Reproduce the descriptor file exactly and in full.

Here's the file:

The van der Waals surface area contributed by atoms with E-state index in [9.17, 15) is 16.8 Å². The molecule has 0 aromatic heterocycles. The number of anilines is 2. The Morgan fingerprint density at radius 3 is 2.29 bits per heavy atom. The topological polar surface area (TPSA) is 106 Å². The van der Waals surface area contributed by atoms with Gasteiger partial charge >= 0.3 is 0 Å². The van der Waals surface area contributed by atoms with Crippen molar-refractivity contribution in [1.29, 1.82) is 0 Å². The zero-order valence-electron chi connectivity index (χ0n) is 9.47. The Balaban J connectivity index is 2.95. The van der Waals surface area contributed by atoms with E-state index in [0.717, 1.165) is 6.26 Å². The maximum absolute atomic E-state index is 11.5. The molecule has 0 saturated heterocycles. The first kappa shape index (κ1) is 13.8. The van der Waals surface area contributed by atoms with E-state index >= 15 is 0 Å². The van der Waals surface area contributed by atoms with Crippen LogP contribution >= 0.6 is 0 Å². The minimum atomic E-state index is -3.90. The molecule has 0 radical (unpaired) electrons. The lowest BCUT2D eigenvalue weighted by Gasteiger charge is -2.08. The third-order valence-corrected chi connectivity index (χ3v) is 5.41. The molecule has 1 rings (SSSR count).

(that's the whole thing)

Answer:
The van der Waals surface area contributed by atoms with E-state index in [9.17, 15) is 16.8 Å². The molecule has 0 aromatic heterocycles. The number of anilines is 2. The Morgan fingerprint density at radius 3 is 2.29 bits per heavy atom. The topological polar surface area (TPSA) is 106 Å². The van der Waals surface area contributed by atoms with Gasteiger partial charge >= 0.3 is 0 Å². The van der Waals surface area contributed by atoms with Crippen molar-refractivity contribution in [1.29, 1.82) is 0 Å². The zero-order valence-electron chi connectivity index (χ0n) is 9.47. The Balaban J connectivity index is 2.95. The van der Waals surface area contributed by atoms with E-state index in [0.717, 1.165) is 6.26 Å². The maximum absolute atomic E-state index is 11.5. The molecule has 0 saturated heterocycles. The first kappa shape index (κ1) is 13.8. The van der Waals surface area contributed by atoms with E-state index >= 15 is 0 Å². The van der Waals surface area contributed by atoms with Crippen LogP contribution >= 0.6 is 0 Å². The minimum atomic E-state index is -3.90. The molecule has 0 radical (unpaired) electrons. The lowest BCUT2D eigenvalue weighted by Gasteiger charge is -2.08. The third-order valence-corrected chi connectivity index (χ3v) is 5.41. The molecule has 1 rings (SSSR count).